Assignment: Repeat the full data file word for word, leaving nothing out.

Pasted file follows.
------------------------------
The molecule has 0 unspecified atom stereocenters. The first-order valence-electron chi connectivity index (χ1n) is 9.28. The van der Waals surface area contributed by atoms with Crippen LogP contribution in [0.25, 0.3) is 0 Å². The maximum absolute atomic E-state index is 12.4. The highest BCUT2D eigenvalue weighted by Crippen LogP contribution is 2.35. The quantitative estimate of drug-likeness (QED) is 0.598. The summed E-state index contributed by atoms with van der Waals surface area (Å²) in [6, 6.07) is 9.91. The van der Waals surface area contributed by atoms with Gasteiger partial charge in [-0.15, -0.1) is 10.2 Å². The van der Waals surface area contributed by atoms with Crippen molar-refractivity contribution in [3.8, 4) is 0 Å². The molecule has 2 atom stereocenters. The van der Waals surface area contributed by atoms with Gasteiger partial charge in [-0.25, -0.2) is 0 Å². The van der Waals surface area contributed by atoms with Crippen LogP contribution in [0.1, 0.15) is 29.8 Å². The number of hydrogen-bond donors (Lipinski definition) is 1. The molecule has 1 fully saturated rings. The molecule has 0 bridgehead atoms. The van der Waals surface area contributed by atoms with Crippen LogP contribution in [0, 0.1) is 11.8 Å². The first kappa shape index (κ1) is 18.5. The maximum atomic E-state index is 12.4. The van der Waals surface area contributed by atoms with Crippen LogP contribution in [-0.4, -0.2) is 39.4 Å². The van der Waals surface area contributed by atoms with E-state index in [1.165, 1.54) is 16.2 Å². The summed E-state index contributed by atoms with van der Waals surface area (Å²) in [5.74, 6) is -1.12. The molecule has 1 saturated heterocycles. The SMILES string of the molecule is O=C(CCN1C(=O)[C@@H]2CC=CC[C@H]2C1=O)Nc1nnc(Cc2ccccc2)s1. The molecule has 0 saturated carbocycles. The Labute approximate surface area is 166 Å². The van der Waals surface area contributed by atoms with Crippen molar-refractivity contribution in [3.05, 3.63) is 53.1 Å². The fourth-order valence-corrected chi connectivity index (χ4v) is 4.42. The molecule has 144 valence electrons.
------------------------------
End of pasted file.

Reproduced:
The molecule has 0 unspecified atom stereocenters. The first-order valence-electron chi connectivity index (χ1n) is 9.28. The van der Waals surface area contributed by atoms with Crippen LogP contribution in [0.25, 0.3) is 0 Å². The maximum absolute atomic E-state index is 12.4. The highest BCUT2D eigenvalue weighted by Crippen LogP contribution is 2.35. The quantitative estimate of drug-likeness (QED) is 0.598. The summed E-state index contributed by atoms with van der Waals surface area (Å²) in [6, 6.07) is 9.91. The van der Waals surface area contributed by atoms with Gasteiger partial charge in [-0.15, -0.1) is 10.2 Å². The van der Waals surface area contributed by atoms with Crippen molar-refractivity contribution in [3.8, 4) is 0 Å². The molecule has 2 atom stereocenters. The van der Waals surface area contributed by atoms with Gasteiger partial charge in [-0.25, -0.2) is 0 Å². The van der Waals surface area contributed by atoms with Crippen LogP contribution in [0.1, 0.15) is 29.8 Å². The number of hydrogen-bond donors (Lipinski definition) is 1. The molecule has 1 fully saturated rings. The molecule has 0 bridgehead atoms. The van der Waals surface area contributed by atoms with Crippen LogP contribution in [0, 0.1) is 11.8 Å². The first kappa shape index (κ1) is 18.5. The maximum atomic E-state index is 12.4. The van der Waals surface area contributed by atoms with Crippen LogP contribution in [-0.4, -0.2) is 39.4 Å². The van der Waals surface area contributed by atoms with E-state index in [1.165, 1.54) is 16.2 Å². The summed E-state index contributed by atoms with van der Waals surface area (Å²) in [5.74, 6) is -1.12. The molecule has 1 saturated heterocycles. The SMILES string of the molecule is O=C(CCN1C(=O)[C@@H]2CC=CC[C@H]2C1=O)Nc1nnc(Cc2ccccc2)s1. The molecule has 0 saturated carbocycles. The Labute approximate surface area is 166 Å². The van der Waals surface area contributed by atoms with Crippen molar-refractivity contribution in [3.05, 3.63) is 53.1 Å². The fourth-order valence-corrected chi connectivity index (χ4v) is 4.42. The molecule has 144 valence electrons.